This may be due to the Brit gangsta like feel of the story, which would translate much better in a script or on screen. That is the charm of the noir like quality of said genre however it is hard to relate that same essence in a book. The result is often pandemonium if not done correctly.
Why the sudden reminiscence about the stolen children of Franco? Was that just to remind readers lest they forget or was there a deeper purpose with one of the characters in mind?
What I did like about the book was the concept of having a dead man as a main character, who is neither vampire nor zombie. Instead he has just decided to not be dead. Imagine being able to right some wrongs after someone has murdered you. I can see that catching on. Combine that with the short term memory of a superbly forgetful goldfish and you have a recipe for disaster. Who am I? Raf. Oh,ok. Who am I? Raf. Right no problem. Who am I.....
Overall the book could do with a lot more clarity, so the reader can better enjoy the interesting concept Banks has come up with.
I received a free copy of this book via NetGalley.
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on 21 May 2013
If you like mysteries and "Lock, Stock" type stories and Spain then you will love this

Characters that are credible, good story line and interesting outcome
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on 14 January 2016
When a dead man wakes up buried alive and with major memory loss this is just the start of his troubles in Ray Banks blistering crime novel Matador set unsurprisingly in Spain. As the narrative twists, turns and unfolds we wonder who is the mysterious man and why was he shot, buried and left for dead? Just who can he trust when he can’t even remember who his friends or enemies are? Told from multiple points of view, while packed with his usual crackling dialogue that just flies off the page; once again author Ray Banks has delivered a riveting crime novel rich in bull fighting detail, that lifts the lid on a deadly underworld existing beyond the beaches, bars and bikinis of sunny Spain. Matador is a masterpiece that’s just as powerful and emotional as the Cal Innes quartet and has left me wanting to read all of Mr Banks books, thank you to Blasted Heath Publishing for letting readers enjoy the considerable writing talent of Ray Banks.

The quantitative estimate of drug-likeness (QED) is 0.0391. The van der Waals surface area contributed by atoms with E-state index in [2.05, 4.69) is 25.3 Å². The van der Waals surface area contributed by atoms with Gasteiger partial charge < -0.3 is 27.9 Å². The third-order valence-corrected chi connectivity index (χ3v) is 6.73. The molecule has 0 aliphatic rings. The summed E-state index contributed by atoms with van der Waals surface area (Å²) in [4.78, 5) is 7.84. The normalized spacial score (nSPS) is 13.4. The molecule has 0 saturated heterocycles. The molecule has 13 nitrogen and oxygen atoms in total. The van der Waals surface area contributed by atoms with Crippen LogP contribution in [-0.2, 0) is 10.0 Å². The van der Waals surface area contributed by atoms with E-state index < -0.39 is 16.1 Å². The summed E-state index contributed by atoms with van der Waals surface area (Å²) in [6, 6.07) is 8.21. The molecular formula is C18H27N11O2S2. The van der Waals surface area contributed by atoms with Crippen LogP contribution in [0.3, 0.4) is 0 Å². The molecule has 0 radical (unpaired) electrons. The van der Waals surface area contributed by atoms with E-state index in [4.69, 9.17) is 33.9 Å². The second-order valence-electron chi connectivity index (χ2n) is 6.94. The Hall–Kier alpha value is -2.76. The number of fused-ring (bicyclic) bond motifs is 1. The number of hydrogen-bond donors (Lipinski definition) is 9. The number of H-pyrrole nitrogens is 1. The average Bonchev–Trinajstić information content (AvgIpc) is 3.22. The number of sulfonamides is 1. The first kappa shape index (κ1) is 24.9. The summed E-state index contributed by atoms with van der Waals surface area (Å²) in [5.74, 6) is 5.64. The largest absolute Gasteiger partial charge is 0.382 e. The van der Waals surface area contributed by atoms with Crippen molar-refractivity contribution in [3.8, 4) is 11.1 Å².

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on 29 January 2014
It was an interesting perspective on how someone might behave if they were allowed to consider their current situation without the perspective of hindsight. I was a little perplexed by how this guy seems to turn into a super-agent with the use of trade craft that, intuitively, he should not have. But a great read and a fascinating slant on some of the British in Spain.
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on 5 January 2016
A great book . An intriguing story that kept me turning the pages, and believable characters that seemed to step off the page. This is my first Ray Banks book, but certainly not the last. I thoroughly recommend Matador, provided you don't mind sitting up half of the night reading to find out what happened next
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on 4 July 2013
I'm a Ray Banks fan. There. I've said it! This is certainly a departure from some of the books of his I've read recently but no less interesting. Crime and bullfighting are not something I usually expect in a book but it made a great change from the usual. Not his best work but still a great read.
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on 30 June 2013
A good read. I have never read anything by this author before, but I think he has made a cracking job of this novel. I will certainly be looking out for this author again in the future
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on 10 February 2014
To start with I was not sure about the book, but I did read through to the end and enjoyed it. It is important to keep tabs on the various characters.